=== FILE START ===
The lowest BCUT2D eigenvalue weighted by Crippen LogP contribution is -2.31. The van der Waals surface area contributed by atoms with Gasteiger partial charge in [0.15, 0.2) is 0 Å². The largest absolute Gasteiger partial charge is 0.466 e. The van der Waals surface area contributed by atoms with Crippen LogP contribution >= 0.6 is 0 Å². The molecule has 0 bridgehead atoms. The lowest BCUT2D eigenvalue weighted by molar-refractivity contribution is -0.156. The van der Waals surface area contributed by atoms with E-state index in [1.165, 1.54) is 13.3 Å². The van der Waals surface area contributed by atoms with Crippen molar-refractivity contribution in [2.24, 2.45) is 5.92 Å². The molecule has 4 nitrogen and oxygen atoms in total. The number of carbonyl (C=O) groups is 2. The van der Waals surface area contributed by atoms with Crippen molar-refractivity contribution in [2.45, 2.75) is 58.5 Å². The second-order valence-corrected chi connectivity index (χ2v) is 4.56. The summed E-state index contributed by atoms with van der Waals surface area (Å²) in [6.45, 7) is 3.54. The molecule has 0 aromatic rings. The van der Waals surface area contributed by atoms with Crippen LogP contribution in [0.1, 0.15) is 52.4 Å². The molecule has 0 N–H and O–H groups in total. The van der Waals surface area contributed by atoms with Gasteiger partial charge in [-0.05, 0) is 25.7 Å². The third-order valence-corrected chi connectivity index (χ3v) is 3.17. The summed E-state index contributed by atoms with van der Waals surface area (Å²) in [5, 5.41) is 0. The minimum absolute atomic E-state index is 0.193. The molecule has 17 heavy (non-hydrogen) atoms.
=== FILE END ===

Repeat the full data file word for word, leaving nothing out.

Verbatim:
The lowest BCUT2D eigenvalue weighted by Crippen LogP contribution is -2.31. The van der Waals surface area contributed by atoms with Gasteiger partial charge in [0.15, 0.2) is 0 Å². The largest absolute Gasteiger partial charge is 0.466 e. The van der Waals surface area contributed by atoms with Crippen LogP contribution >= 0.6 is 0 Å². The molecule has 0 bridgehead atoms. The lowest BCUT2D eigenvalue weighted by molar-refractivity contribution is -0.156. The van der Waals surface area contributed by atoms with E-state index in [1.165, 1.54) is 13.3 Å². The van der Waals surface area contributed by atoms with Crippen molar-refractivity contribution in [2.24, 2.45) is 5.92 Å². The molecule has 4 nitrogen and oxygen atoms in total. The number of carbonyl (C=O) groups is 2. The van der Waals surface area contributed by atoms with Crippen molar-refractivity contribution in [2.45, 2.75) is 58.5 Å². The second-order valence-corrected chi connectivity index (χ2v) is 4.56. The summed E-state index contributed by atoms with van der Waals surface area (Å²) in [6.45, 7) is 3.54. The molecule has 0 aromatic rings. The van der Waals surface area contributed by atoms with Crippen LogP contribution in [0.1, 0.15) is 52.4 Å². The molecule has 0 N–H and O–H groups in total. The van der Waals surface area contributed by atoms with Gasteiger partial charge in [-0.05, 0) is 25.7 Å². The third-order valence-corrected chi connectivity index (χ3v) is 3.17. The summed E-state index contributed by atoms with van der Waals surface area (Å²) in [5, 5.41) is 0. The minimum absolute atomic E-state index is 0.193. The molecule has 17 heavy (non-hydrogen) atoms.